The impact that Coronavirus has undoubtedly had on adults and childrens’ day-to-day lives is indisputable. For families, particularly those who are co-parenting, the impacts could be very tricky. Further to the most recent ‘lockdown’ measures imposed by the Prime Minister, many parents are asking their family lawyer: “Which parent will my children stay with during the lockdown under a shared care agreement?”
The official Government guidance states that “Where parents do not live in the same household, children under 18 can be moved between their parents’ homes”. The guidance was clarified on BBC news by cabinet minister Michael Gove this morning.
Mr Gove also stated that movement of children between households should be kept to a minimum in order to prevent the spreading of the virus, further to additional social-distancing measures implemented.
Child Welfare a Priority
If a shared care agreement or court order is already in place, this should be followed as closely as possible. The government’s guidelines in the lockdown period must be taken into consideration however the welfare your child / children is the main priority.
Contact Centre Visits
Difficulties may arise for those parents who meet in public to hand over their children or for those who have contact via a dedicated centre. An agreed meeting place may need to be changed to a more suitable location to ensure that contact with both parents still takes place. For those who have contact in a dedicated centre, you should contact the National Association of Child Contact Centres to see whether the centre you use is still open, see link here: https://naccc.org.uk/find-a-centre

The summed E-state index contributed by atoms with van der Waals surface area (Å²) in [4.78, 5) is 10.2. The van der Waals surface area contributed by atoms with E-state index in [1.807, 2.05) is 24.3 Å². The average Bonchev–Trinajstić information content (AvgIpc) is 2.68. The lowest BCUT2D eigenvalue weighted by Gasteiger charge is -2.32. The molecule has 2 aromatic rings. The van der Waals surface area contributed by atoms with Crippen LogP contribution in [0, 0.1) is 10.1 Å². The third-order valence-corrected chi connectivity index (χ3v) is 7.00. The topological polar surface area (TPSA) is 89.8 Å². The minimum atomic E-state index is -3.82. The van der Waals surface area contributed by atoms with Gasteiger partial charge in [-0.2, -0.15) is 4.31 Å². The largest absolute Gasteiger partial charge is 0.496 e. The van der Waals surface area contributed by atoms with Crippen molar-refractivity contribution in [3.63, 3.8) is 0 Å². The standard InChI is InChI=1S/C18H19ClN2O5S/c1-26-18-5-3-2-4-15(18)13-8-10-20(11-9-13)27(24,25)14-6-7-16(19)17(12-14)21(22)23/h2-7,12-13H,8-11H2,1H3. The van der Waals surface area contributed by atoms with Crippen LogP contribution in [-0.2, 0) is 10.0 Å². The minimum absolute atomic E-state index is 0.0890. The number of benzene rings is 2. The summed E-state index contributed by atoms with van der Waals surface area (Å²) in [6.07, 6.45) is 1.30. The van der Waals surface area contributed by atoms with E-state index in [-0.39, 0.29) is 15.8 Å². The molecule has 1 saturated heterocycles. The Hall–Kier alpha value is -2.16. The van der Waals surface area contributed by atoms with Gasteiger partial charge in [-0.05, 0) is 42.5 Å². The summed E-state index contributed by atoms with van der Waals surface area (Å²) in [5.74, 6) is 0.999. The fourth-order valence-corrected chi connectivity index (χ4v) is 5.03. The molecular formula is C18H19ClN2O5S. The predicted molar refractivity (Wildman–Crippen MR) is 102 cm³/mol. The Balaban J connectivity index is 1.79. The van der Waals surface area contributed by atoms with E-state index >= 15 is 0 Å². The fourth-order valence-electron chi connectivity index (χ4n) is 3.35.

Maintaining Contact Whilst Self-isolating
Any parent or member of the household displaying symptoms or in a vulnerable category should strictly follow the self-isolation guidelines however contact could still be maintained through a different medium such as FaceTime or Skype. This time should not be restricted, however this may also depend on your children’s response to the choice of communication chosen.
This is not a time for any court order or co-parenting agreement to be manipulated. If a parent is being unreasonable about contact during ‘lockdown’, ultimately, a court order can be sought as the family courts are carrying out remote hearings where possible. It should however be noted that there will be a backlog of applications to be heard and limited staff available to run the court. If contact is being denied, you should contact your solicitor in the first instance.
The new measures are initially to be in place for a minimum of 3 weeks upon which time they will be reviewed; a shared care agreement may need to be altered if the government’s advice changes.
The official guidance is continually changing, however, you can find information on guidance on compliance with Family Court Child Arrangement Orders here. For further information on staying at home and away from others, visit the official Gov.UK website.